Ležáky (German: Ležak, from 1939: Lezaky), in the Miřetice municipality, was a village in Czechoslovakia. During the German occupation of Czechoslovakia, it was razed by Nazi forces as reprisal for Reich Protector Reinhard Heydrich's assassination in late spring 1942.[1]

Location of Ležáky in the Czech Republic


Ležáky was inhabited by poor stonecutters and cottagers living in eight houses near the mill. The village was named after the Ležák rivulet.

Beginning 24 September 1941, SS-Obergruppenführer and General of Police Reinhard Heydrich was Acting Reichsprotektor for the Nazi Protectorate of Bohemia and Moravia.[2] The area had been occupied by Nazi Germany since 5 April 1939.[2]

In December 1941, several Allied paratroopers were dropped into the region. Some were sent to assassinate Reinhard Heydrich in an action known as Operation Anthropoid. Another group was part of Operation Silver A. Several Ležáky residents helped the latter group by providing a hiding place for their radio set.[3]

On the morning of 27 May 1942, Heydrich's car was attacked by Jozef Gabčík and Jan Kubiš, Czech and Slovak soldiers acting for the Czechoslovak government-in-exile.[4] Heydrich died on 4 June 1942.


Ležáky before 1942
After the war the village was not rebuilt; on the locations of former houses were built memorials to the murdered families (as shown here for house No. 26, family: Hrdý)

After the assassination, the Nazis imposed martial law. On 10 June, the village of Lidice was razed and all male inhabitants aged 14 to 84 were shot. Lidice was selected because its residents were falsely accused of harbouring local resistance partisans and aiding Operation Anthropoid team members.[5]

Thereafter, Gestapo agents found a radio transmitter in Ležáky, which belonged to Operation Silver A.[6] Alfréd Bartoš, the leader of resistance group Silver A, killed himself shortly thereafter. On 24 June, approximately 500 SS troops and policemen surrounded Ležáky, removed all inhabitants, and the village was destroyed. All 33 adults (both men and women) were shot.[6] 13 children were spared. A 26 June press release announced the outcome. In mid-December 1943, the Ležáky ruins were removed by 65 men from Nazi work camps.[7]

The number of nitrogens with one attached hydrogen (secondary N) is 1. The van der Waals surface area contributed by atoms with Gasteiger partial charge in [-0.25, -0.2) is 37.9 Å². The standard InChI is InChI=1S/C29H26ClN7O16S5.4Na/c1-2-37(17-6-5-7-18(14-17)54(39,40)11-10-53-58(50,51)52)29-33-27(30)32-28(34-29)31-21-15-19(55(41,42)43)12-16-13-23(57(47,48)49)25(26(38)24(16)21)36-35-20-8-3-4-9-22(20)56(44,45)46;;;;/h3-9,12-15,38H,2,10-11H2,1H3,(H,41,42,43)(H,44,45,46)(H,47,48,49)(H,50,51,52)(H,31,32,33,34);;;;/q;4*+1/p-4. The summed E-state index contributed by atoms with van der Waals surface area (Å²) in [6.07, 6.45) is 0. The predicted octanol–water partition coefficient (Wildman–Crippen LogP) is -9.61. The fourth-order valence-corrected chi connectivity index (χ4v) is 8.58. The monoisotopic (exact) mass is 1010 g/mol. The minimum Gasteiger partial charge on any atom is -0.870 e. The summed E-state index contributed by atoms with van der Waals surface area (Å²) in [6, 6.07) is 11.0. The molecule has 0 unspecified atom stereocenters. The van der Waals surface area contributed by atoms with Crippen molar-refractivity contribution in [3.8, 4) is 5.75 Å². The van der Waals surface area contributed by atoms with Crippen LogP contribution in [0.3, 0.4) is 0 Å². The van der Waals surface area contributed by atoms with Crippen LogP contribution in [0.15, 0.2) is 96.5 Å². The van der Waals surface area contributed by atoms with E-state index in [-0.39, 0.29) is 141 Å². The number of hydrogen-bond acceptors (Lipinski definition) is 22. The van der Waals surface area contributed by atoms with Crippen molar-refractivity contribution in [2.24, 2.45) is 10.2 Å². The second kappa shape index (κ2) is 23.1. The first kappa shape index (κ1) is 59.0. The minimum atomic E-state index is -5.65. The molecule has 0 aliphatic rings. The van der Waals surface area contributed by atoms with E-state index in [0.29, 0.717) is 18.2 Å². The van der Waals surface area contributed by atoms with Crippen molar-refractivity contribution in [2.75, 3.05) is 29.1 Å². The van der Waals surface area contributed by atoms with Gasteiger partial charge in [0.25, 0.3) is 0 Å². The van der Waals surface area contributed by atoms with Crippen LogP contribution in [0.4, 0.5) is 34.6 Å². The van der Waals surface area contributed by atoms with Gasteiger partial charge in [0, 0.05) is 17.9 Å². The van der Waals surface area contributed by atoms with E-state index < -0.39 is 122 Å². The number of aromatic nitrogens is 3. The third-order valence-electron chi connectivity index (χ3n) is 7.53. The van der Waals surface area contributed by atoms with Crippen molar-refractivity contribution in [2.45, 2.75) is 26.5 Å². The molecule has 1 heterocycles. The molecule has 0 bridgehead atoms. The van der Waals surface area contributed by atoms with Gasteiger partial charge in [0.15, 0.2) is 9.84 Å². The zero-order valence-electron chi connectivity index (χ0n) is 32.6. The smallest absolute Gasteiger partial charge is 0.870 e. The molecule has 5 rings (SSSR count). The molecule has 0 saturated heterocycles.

Of the 13 children, sisters Jarmila and Marie Šťulík were selected for "Germanization"; both were located and returned to their families after the war. The remaining 11 children were sent to the Chełmno extermination camp, where they were gassed in summer 1942, together with one girl from Lidice.[7]

Unlike Lidice, Ležáky was not rebuilt after the war; only memorials remain today.

See alsoEdit


  1. ^ Gerwarth 2011, pp. 280, 285.
  2. ^ a b Kaplan and Nosarzewska, Prague: The Turbulent Century p. 214
  3. ^ Gerwarth 2011, pp. 280–285.
  4. ^ Kaplan and Nosarzewska, Prague: The Turbulent Century p. 241
  5. ^ Gerwarth 2011, pp. 280–281.
  6. ^ a b Gerwarth 2011, p. 285.
  7. ^ a b "The History of Ležáky Memorial 1942 - 1943" Archived 2010-12-01 at the Wayback Machine. Ležáky Memorial.


  • Jarmila Doležalová (one of the two children that survived the war), František Vašek: Křižovatky času – Ležáky v datech (Crossroads of time - Ležáky in dates), 2007. History of the village since first written mention until today.
  • Gerwarth, Robert (2011). Hitler's Hangman: The Life of Heydrich. New Haven, CT: Yale University Press. ISBN 978-0-300-11575-8.
  • Kaplan, Jan and Nosarzewska, Krystyna (1997). Prague: The Turbulent Century, Koenemann Verlagsgesellschaft mbH, Koeln. ISBN 3-89508-528-6
  • Vojtěch Kyncl: Ležáky - Obyčejná vesnice, SILVER A a pardubické gestapo v zrcadle heydrichiády, 2009, (cz PDF), ISBN 978-80-7415-009-8

External linksEdit

Coordinates: 49°49′57″N 15°54′01″E / 49.83250°N 15.90028°E / 49.83250; 15.90028